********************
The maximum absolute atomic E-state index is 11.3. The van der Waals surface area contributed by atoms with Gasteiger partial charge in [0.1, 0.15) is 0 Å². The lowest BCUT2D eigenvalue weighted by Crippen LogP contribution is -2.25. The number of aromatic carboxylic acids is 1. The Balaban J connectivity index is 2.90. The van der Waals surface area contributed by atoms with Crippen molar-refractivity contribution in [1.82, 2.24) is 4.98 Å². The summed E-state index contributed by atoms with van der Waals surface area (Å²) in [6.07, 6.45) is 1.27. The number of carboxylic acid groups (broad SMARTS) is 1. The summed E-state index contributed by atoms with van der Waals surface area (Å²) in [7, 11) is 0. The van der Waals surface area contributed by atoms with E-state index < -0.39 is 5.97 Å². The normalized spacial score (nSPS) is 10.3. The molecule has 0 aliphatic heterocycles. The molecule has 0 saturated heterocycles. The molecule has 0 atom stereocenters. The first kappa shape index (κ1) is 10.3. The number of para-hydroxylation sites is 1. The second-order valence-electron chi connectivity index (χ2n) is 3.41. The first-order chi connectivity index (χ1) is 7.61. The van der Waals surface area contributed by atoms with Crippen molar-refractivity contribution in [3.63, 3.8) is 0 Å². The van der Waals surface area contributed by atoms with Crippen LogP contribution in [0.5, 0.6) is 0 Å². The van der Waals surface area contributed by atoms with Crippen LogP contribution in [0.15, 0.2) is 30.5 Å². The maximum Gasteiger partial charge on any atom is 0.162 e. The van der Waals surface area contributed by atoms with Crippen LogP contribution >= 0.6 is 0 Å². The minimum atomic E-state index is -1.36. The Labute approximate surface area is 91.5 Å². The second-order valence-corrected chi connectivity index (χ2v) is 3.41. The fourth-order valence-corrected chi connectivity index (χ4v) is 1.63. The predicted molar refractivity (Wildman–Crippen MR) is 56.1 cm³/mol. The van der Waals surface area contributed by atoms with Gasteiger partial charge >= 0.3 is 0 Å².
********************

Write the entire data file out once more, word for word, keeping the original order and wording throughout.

The maximum absolute atomic E-state index is 11.3. The van der Waals surface area contributed by atoms with Gasteiger partial charge in [0.1, 0.15) is 0 Å². The lowest BCUT2D eigenvalue weighted by Crippen LogP contribution is -2.25. The number of aromatic carboxylic acids is 1. The Balaban J connectivity index is 2.90. The van der Waals surface area contributed by atoms with Crippen molar-refractivity contribution in [1.82, 2.24) is 4.98 Å². The summed E-state index contributed by atoms with van der Waals surface area (Å²) in [6.07, 6.45) is 1.27. The number of carboxylic acid groups (broad SMARTS) is 1. The summed E-state index contributed by atoms with van der Waals surface area (Å²) in [7, 11) is 0. The van der Waals surface area contributed by atoms with E-state index < -0.39 is 5.97 Å². The normalized spacial score (nSPS) is 10.3. The molecule has 0 aliphatic heterocycles. The molecule has 0 saturated heterocycles. The molecule has 0 atom stereocenters. The first kappa shape index (κ1) is 10.3. The number of para-hydroxylation sites is 1. The second-order valence-electron chi connectivity index (χ2n) is 3.41. The first-order chi connectivity index (χ1) is 7.61. The van der Waals surface area contributed by atoms with Crippen molar-refractivity contribution in [3.63, 3.8) is 0 Å². The van der Waals surface area contributed by atoms with Crippen LogP contribution in [0.5, 0.6) is 0 Å². The van der Waals surface area contributed by atoms with Crippen LogP contribution in [0.15, 0.2) is 30.5 Å². The maximum Gasteiger partial charge on any atom is 0.162 e. The van der Waals surface area contributed by atoms with Crippen LogP contribution >= 0.6 is 0 Å². The minimum atomic E-state index is -1.36. The Labute approximate surface area is 91.5 Å². The second-order valence-corrected chi connectivity index (χ2v) is 3.41. The fourth-order valence-corrected chi connectivity index (χ4v) is 1.63. The predicted molar refractivity (Wildman–Crippen MR) is 56.1 cm³/mol. The van der Waals surface area contributed by atoms with Gasteiger partial charge >= 0.3 is 0 Å².